Conclusion:  Chiropractic management was successful in this case report of a middle-aged female with rheumatoid arthritis.

 

Keywords:  Rheumatoid arthritis, RA, chiropractic, subluxation, arthritis, inflammatory arthritis, chiropractic adjustment, CAM

 

Resolution of Breech Presentation Confirmed by Ultrasound Following Webster’s Technique

This  technique I learned for the inventor, Dr. Larry Webster.
 
CASE STUDY
 
 
Miranda Abbott, DC Bio   
 
Journal of Pediatric, Maternal & Family Health – Chiropractic ~ Volume 2012 ~ Issue 3 ~ Pages 66-68 
 
Abstract

Objective:  To describe the results from chiropractic care of a patient presenting with a breech pregnancy using the Webster Technique analysis with Activator Adjusting Instrument thrust.

Clinical Features:  A 30 year old woman in her 34th week of pregnancy with her second child presented for a regular chiropractic visit after having an ultrasound that determined the baby was in a breech position.  She had a previous cesarean section and was continuing chiropractic care with hopes of avoiding another cesarean section.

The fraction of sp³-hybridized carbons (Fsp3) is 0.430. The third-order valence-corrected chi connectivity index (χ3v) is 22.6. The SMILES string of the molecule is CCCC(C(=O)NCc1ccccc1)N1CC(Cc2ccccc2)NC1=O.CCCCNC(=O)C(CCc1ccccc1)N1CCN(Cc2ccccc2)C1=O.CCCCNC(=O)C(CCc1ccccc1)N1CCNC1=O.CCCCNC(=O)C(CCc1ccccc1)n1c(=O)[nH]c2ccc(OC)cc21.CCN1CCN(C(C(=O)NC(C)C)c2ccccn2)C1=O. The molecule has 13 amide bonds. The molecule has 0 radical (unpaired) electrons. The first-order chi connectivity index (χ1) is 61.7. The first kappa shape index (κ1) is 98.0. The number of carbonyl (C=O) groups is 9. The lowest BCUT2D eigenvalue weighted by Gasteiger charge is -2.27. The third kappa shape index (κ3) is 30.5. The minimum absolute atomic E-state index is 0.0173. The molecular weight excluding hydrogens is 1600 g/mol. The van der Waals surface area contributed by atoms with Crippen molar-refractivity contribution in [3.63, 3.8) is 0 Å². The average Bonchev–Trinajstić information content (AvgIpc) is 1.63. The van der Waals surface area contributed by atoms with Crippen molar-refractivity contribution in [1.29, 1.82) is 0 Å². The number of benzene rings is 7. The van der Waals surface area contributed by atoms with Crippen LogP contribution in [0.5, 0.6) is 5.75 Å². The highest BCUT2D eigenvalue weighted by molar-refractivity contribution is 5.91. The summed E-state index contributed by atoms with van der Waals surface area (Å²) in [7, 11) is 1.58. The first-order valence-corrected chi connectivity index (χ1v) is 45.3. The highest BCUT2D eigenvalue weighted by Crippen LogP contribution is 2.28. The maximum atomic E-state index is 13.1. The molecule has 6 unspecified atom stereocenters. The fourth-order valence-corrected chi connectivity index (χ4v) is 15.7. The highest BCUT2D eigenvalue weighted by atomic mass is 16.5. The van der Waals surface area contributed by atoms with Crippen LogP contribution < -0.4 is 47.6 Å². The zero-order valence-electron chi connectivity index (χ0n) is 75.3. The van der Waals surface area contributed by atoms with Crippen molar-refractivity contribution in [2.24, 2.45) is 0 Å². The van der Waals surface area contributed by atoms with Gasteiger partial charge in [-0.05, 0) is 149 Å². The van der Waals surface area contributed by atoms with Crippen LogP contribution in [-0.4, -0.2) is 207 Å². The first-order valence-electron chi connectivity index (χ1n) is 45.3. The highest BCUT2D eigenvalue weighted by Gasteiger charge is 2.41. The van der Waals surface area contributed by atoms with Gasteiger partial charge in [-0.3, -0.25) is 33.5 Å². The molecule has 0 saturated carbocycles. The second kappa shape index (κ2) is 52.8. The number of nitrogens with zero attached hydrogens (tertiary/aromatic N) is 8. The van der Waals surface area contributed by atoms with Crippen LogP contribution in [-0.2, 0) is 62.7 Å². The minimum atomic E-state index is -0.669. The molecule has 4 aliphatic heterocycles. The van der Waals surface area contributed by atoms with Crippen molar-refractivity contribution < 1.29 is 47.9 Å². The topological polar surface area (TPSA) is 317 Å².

Intervention and Outcome:  Webster Technique was used to analyze the patient and a light force adjusting instrument (Activator Adjusting Instrument) was used to administer an adjustment.  Trigger point therapy was also performed according to Webster protocol.   After three adjustments, the fetus moved from a breech position to a normal vertex or head down position.